Bombardier is optimistic its recently developed enhanced vision system (EVS) could be approved by the European Aviation Safety Agency (EASA) for landing credit in the near future following completion of work by the multinational safety agency to grant approval of the system for situational awareness.
"They're starting to work on a rule, but for the moment the system will be used for situational awareness only," says Mark Schlegel, the senior engineering test pilot for Bombardier involved in the complex flight test and certification of the BEVS. The EASA action follows the 26 August US Federal Aviation Administration certification of the BEVS, which combines a CMC Electronics SureSight infrared sensor with a Thales heads-up-display (HUD).
The FAA certification allows instrument approaches below Category 1 decision altitude to 100ft (30m) height above touchdown, provided the runway is visible using EVS, and provided that by 100ft above touchdown the crew has a “natural” view of the environment. Transport Canada (TC) certification was achieved on 18 August.
The FAA/TC test phase was conducted over two weeks in winter 2004-5, covered 21 flights and 66h and included 88 approaches in night or in instrument meteorological conditions (IMC). To overcome the logistical problems of trying to find and fly in the right weather conditions with the evaluation pilots from the respective airworthiness authorities, Bombardier invited both FAA and TC crews to participate at the same time.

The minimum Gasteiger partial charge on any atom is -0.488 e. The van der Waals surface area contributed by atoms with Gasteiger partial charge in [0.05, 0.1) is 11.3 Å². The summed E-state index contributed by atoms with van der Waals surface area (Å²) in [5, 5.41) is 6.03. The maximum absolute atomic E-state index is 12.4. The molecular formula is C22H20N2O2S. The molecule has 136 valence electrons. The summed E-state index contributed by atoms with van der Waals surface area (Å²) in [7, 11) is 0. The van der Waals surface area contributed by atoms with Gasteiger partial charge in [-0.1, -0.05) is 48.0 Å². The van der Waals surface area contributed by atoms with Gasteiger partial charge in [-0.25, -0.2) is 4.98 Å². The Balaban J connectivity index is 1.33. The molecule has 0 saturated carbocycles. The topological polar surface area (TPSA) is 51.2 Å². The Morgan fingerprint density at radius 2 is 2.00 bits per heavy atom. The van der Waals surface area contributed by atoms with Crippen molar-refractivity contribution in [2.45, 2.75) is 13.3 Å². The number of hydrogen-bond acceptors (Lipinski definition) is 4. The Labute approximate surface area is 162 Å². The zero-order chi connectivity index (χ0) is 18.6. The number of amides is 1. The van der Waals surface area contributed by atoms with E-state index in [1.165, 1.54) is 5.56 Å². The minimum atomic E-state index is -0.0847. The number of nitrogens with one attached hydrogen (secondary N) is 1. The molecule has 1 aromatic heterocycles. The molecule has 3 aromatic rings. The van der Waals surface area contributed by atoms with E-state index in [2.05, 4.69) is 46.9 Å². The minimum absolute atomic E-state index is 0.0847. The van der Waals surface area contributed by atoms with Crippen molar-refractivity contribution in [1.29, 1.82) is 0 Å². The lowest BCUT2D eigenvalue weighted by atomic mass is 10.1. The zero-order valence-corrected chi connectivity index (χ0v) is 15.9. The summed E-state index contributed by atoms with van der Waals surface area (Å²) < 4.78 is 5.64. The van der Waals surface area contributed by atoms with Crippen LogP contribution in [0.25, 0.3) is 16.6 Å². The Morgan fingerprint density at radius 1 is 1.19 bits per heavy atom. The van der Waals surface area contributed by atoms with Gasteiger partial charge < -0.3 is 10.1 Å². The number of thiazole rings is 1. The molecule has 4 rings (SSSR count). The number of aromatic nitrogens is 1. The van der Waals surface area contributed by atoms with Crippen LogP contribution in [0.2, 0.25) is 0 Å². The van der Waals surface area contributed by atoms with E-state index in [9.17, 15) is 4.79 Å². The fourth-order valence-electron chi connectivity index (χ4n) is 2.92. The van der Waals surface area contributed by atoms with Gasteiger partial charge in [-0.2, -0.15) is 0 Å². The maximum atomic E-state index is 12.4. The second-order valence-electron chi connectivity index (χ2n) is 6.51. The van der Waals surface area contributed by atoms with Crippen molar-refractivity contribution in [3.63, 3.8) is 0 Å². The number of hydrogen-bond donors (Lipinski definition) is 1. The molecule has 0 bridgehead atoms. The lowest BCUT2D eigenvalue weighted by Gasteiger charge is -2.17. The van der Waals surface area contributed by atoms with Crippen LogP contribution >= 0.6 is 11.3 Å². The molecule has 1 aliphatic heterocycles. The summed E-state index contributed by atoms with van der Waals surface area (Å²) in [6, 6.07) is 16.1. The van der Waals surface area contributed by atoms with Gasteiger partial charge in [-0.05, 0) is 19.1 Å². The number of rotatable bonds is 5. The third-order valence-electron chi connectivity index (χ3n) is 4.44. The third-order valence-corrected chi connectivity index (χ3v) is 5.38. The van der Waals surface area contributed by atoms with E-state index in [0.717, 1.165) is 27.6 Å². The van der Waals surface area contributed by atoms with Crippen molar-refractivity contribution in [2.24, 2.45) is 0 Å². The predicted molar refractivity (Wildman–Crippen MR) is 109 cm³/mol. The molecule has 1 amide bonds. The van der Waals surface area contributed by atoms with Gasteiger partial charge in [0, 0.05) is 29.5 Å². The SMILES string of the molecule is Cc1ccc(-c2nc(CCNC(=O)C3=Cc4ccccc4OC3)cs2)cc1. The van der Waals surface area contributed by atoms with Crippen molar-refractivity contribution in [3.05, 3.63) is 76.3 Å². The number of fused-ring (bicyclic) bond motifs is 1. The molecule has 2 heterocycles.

"To our knowledge, never before have pilots and flight-test engineers of two approval authorities combined with the operational evaluation pilots flown together on the same aircraft at the same time jointly performing the requisite flight evaluations," says Schlegel. Including Bombardier flight tests, the overall certification effort involved 52 flights and 176h, and included 196 approaches, of which 33 were at or below minimums. The final Bombardier certification flight was completed on 24 July.
The BEVS images both the ambient scene and runway lights with a single 1.3 to 5 micron mid-wave IR sensor, routing the video to the pilot's head-up display (HUD) and, to allow the co-pilot to monitor the approach, the flight-management system control display unit in the centre console. Full HUD symbology is displayed along with the IR image by using raster scanning in EVS mode. A filter blocks any input from 1.8 to 3 microns, while the sensor sees runway lights at 1.5 micron and also the thermal band from the lights in the 3 to 5 micron range which is also where terrain and other objects are imaged.
Standard on the ultra-long-range Global Express XRS, deliveries of which start early next year, the BEVS is a $506,000 option on the super-large Global 5000. The BEVS will also be available as a $720,000 retrofit for Global Expresses.

Source: Flight Daily News